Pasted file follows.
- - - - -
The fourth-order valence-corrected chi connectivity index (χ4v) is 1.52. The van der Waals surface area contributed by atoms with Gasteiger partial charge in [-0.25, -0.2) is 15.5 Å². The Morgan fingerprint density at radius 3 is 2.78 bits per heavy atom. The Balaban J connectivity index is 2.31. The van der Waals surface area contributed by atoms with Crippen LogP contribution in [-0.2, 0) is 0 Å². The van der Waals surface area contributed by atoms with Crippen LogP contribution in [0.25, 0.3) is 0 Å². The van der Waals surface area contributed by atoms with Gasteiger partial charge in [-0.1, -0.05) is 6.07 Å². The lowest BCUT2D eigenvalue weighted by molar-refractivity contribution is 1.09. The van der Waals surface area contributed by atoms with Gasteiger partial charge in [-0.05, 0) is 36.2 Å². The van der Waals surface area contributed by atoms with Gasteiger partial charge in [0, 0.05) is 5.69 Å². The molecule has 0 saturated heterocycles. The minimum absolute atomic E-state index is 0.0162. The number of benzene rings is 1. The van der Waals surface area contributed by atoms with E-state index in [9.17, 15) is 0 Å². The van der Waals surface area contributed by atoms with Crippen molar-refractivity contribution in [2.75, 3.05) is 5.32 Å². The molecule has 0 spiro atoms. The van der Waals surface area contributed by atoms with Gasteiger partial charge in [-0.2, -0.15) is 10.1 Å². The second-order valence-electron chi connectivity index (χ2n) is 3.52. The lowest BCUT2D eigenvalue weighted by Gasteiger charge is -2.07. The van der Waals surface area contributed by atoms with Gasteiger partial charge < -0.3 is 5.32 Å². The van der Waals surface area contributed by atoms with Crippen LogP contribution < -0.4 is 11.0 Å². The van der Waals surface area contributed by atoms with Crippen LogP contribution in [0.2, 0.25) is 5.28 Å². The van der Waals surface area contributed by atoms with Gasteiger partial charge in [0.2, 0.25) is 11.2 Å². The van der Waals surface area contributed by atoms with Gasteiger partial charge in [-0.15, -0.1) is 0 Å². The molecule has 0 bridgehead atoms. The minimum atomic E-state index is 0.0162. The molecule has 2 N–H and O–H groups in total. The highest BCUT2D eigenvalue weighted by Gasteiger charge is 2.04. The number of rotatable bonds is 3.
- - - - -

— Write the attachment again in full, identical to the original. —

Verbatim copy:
The fourth-order valence-corrected chi connectivity index (χ4v) is 1.52. The van der Waals surface area contributed by atoms with Gasteiger partial charge in [-0.25, -0.2) is 15.5 Å². The Morgan fingerprint density at radius 3 is 2.78 bits per heavy atom. The Balaban J connectivity index is 2.31. The van der Waals surface area contributed by atoms with Crippen LogP contribution in [-0.2, 0) is 0 Å². The van der Waals surface area contributed by atoms with Crippen LogP contribution in [0.25, 0.3) is 0 Å². The van der Waals surface area contributed by atoms with Gasteiger partial charge in [-0.1, -0.05) is 6.07 Å². The lowest BCUT2D eigenvalue weighted by molar-refractivity contribution is 1.09. The van der Waals surface area contributed by atoms with Gasteiger partial charge in [-0.05, 0) is 36.2 Å². The van der Waals surface area contributed by atoms with Gasteiger partial charge in [0, 0.05) is 5.69 Å². The molecule has 0 saturated heterocycles. The minimum absolute atomic E-state index is 0.0162. The number of benzene rings is 1. The van der Waals surface area contributed by atoms with E-state index in [9.17, 15) is 0 Å². The van der Waals surface area contributed by atoms with Crippen molar-refractivity contribution in [2.75, 3.05) is 5.32 Å². The molecule has 0 spiro atoms. The van der Waals surface area contributed by atoms with Gasteiger partial charge in [-0.2, -0.15) is 10.1 Å². The second-order valence-electron chi connectivity index (χ2n) is 3.52. The lowest BCUT2D eigenvalue weighted by Gasteiger charge is -2.07. The van der Waals surface area contributed by atoms with Gasteiger partial charge < -0.3 is 5.32 Å². The van der Waals surface area contributed by atoms with Crippen LogP contribution < -0.4 is 11.0 Å². The van der Waals surface area contributed by atoms with Crippen LogP contribution in [0.2, 0.25) is 5.28 Å². The van der Waals surface area contributed by atoms with Gasteiger partial charge in [0.2, 0.25) is 11.2 Å². The van der Waals surface area contributed by atoms with Gasteiger partial charge in [-0.15, -0.1) is 0 Å². The molecule has 0 bridgehead atoms. The minimum atomic E-state index is 0.0162. The molecule has 2 N–H and O–H groups in total. The highest BCUT2D eigenvalue weighted by Gasteiger charge is 2.04. The number of rotatable bonds is 3.